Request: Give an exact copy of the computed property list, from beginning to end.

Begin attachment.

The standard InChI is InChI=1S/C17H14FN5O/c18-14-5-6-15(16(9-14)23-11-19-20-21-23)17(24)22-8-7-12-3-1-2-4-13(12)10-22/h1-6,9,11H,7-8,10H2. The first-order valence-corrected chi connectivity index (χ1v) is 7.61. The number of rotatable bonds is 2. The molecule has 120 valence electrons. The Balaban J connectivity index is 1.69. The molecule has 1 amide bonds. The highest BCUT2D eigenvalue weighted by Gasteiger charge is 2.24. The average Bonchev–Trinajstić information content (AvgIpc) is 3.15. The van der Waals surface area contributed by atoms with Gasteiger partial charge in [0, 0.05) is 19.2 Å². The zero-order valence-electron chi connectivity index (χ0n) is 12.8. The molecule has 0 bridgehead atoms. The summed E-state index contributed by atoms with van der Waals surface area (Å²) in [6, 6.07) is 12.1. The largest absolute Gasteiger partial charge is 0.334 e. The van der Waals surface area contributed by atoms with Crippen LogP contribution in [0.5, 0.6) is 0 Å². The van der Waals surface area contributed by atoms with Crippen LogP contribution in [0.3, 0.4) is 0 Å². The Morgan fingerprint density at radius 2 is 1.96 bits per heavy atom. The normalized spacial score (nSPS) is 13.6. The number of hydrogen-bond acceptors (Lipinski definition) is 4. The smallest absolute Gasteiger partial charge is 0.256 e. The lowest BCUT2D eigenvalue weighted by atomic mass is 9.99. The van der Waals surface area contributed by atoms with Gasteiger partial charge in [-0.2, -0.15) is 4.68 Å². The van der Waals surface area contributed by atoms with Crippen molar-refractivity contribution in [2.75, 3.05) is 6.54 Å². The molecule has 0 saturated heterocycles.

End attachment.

The standard InChI is InChI=1S/C17H14FN5O/c18-14-5-6-15(16(9-14)23-11-19-20-21-23)17(24)22-8-7-12-3-1-2-4-13(12)10-22/h1-6,9,11H,7-8,10H2. The first-order valence-corrected chi connectivity index (χ1v) is 7.61. The number of rotatable bonds is 2. The molecule has 120 valence electrons. The Balaban J connectivity index is 1.69. The molecule has 1 amide bonds. The highest BCUT2D eigenvalue weighted by Gasteiger charge is 2.24. The average Bonchev–Trinajstić information content (AvgIpc) is 3.15. The van der Waals surface area contributed by atoms with Gasteiger partial charge in [0, 0.05) is 19.2 Å². The zero-order valence-electron chi connectivity index (χ0n) is 12.8. The molecule has 0 bridgehead atoms. The summed E-state index contributed by atoms with van der Waals surface area (Å²) in [6, 6.07) is 12.1. The largest absolute Gasteiger partial charge is 0.334 e. The van der Waals surface area contributed by atoms with Crippen LogP contribution in [0.5, 0.6) is 0 Å². The van der Waals surface area contributed by atoms with Crippen LogP contribution in [0.3, 0.4) is 0 Å². The Morgan fingerprint density at radius 2 is 1.96 bits per heavy atom. The normalized spacial score (nSPS) is 13.6. The number of hydrogen-bond acceptors (Lipinski definition) is 4. The smallest absolute Gasteiger partial charge is 0.256 e. The lowest BCUT2D eigenvalue weighted by atomic mass is 9.99. The van der Waals surface area contributed by atoms with Gasteiger partial charge in [-0.2, -0.15) is 4.68 Å². The van der Waals surface area contributed by atoms with Crippen molar-refractivity contribution in [2.75, 3.05) is 6.54 Å². The molecule has 0 saturated heterocycles.